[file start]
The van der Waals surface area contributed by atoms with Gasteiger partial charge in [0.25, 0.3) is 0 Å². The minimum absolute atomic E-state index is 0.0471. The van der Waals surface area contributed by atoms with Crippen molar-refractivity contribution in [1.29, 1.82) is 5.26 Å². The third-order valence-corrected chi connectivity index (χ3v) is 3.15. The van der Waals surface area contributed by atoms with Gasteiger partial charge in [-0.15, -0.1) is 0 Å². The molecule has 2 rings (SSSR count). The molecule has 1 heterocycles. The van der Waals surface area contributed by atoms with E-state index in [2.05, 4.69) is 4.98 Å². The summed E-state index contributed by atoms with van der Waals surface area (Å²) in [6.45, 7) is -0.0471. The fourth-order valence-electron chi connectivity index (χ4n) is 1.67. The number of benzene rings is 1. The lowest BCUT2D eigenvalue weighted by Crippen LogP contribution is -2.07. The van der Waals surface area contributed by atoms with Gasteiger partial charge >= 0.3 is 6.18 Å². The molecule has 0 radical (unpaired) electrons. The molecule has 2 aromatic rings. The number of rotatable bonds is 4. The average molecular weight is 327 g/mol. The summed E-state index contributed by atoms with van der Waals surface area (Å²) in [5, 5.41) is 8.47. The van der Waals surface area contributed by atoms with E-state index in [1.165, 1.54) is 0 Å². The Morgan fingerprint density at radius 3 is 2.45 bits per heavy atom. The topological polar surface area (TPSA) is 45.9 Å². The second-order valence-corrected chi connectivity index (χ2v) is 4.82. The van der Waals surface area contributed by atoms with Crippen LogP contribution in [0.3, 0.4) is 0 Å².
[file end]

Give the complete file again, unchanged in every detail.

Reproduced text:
The van der Waals surface area contributed by atoms with Gasteiger partial charge in [0.25, 0.3) is 0 Å². The minimum absolute atomic E-state index is 0.0471. The van der Waals surface area contributed by atoms with Crippen molar-refractivity contribution in [1.29, 1.82) is 5.26 Å². The third-order valence-corrected chi connectivity index (χ3v) is 3.15. The van der Waals surface area contributed by atoms with Gasteiger partial charge in [-0.15, -0.1) is 0 Å². The molecule has 2 rings (SSSR count). The molecule has 1 heterocycles. The van der Waals surface area contributed by atoms with E-state index in [2.05, 4.69) is 4.98 Å². The summed E-state index contributed by atoms with van der Waals surface area (Å²) in [6.45, 7) is -0.0471. The fourth-order valence-electron chi connectivity index (χ4n) is 1.67. The number of benzene rings is 1. The lowest BCUT2D eigenvalue weighted by Crippen LogP contribution is -2.07. The van der Waals surface area contributed by atoms with Gasteiger partial charge >= 0.3 is 6.18 Å². The molecule has 0 radical (unpaired) electrons. The molecule has 2 aromatic rings. The number of rotatable bonds is 4. The average molecular weight is 327 g/mol. The summed E-state index contributed by atoms with van der Waals surface area (Å²) in [5, 5.41) is 8.47. The van der Waals surface area contributed by atoms with E-state index in [1.165, 1.54) is 0 Å². The Morgan fingerprint density at radius 3 is 2.45 bits per heavy atom. The topological polar surface area (TPSA) is 45.9 Å². The second-order valence-corrected chi connectivity index (χ2v) is 4.82. The van der Waals surface area contributed by atoms with Crippen LogP contribution in [0.3, 0.4) is 0 Å².